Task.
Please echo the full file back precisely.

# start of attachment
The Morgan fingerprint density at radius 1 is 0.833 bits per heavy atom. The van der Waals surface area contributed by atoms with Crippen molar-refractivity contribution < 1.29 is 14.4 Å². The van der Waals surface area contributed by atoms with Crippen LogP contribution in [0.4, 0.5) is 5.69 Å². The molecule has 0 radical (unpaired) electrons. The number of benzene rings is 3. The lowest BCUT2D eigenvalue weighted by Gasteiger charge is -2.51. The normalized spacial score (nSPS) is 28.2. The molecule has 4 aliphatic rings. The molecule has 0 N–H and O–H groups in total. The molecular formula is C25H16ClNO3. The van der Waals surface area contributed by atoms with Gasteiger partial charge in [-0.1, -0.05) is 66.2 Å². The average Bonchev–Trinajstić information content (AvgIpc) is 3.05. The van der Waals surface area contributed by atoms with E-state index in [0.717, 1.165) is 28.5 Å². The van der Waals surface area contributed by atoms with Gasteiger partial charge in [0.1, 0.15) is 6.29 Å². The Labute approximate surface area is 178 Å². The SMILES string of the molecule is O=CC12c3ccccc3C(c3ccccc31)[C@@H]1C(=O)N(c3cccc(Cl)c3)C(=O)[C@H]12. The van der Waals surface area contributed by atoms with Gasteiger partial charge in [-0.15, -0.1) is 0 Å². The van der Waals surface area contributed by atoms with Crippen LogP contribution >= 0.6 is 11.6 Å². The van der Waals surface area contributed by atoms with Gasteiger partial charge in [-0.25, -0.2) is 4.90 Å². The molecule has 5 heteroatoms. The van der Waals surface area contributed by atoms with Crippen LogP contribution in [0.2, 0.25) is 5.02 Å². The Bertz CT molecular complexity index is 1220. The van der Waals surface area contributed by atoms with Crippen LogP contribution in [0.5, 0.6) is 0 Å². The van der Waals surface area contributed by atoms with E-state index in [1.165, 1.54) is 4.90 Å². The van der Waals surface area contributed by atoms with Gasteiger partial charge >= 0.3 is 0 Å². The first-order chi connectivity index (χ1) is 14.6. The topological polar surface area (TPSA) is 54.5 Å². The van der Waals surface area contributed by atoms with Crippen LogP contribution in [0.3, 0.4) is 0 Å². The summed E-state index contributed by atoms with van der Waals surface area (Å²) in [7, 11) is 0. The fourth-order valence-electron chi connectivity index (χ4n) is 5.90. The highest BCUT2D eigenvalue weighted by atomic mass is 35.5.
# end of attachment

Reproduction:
The Morgan fingerprint density at radius 1 is 0.833 bits per heavy atom. The van der Waals surface area contributed by atoms with Crippen molar-refractivity contribution < 1.29 is 14.4 Å². The van der Waals surface area contributed by atoms with Crippen LogP contribution in [0.4, 0.5) is 5.69 Å². The molecule has 0 radical (unpaired) electrons. The number of benzene rings is 3. The lowest BCUT2D eigenvalue weighted by Gasteiger charge is -2.51. The normalized spacial score (nSPS) is 28.2. The molecule has 4 aliphatic rings. The molecule has 0 N–H and O–H groups in total. The molecular formula is C25H16ClNO3. The van der Waals surface area contributed by atoms with Gasteiger partial charge in [-0.1, -0.05) is 66.2 Å². The average Bonchev–Trinajstić information content (AvgIpc) is 3.05. The van der Waals surface area contributed by atoms with E-state index in [0.717, 1.165) is 28.5 Å². The van der Waals surface area contributed by atoms with Gasteiger partial charge in [0.1, 0.15) is 6.29 Å². The Labute approximate surface area is 178 Å². The SMILES string of the molecule is O=CC12c3ccccc3C(c3ccccc31)[C@@H]1C(=O)N(c3cccc(Cl)c3)C(=O)[C@H]12. The van der Waals surface area contributed by atoms with Gasteiger partial charge in [-0.15, -0.1) is 0 Å². The van der Waals surface area contributed by atoms with Crippen LogP contribution >= 0.6 is 11.6 Å². The van der Waals surface area contributed by atoms with Gasteiger partial charge in [-0.25, -0.2) is 4.90 Å². The molecule has 5 heteroatoms. The van der Waals surface area contributed by atoms with Crippen LogP contribution in [0.2, 0.25) is 5.02 Å². The Bertz CT molecular complexity index is 1220. The van der Waals surface area contributed by atoms with Crippen LogP contribution in [0.5, 0.6) is 0 Å². The van der Waals surface area contributed by atoms with E-state index in [1.165, 1.54) is 4.90 Å². The van der Waals surface area contributed by atoms with Gasteiger partial charge >= 0.3 is 0 Å². The first-order chi connectivity index (χ1) is 14.6. The topological polar surface area (TPSA) is 54.5 Å². The van der Waals surface area contributed by atoms with Crippen LogP contribution in [0.3, 0.4) is 0 Å². The summed E-state index contributed by atoms with van der Waals surface area (Å²) in [7, 11) is 0. The fourth-order valence-electron chi connectivity index (χ4n) is 5.90. The highest BCUT2D eigenvalue weighted by atomic mass is 35.5.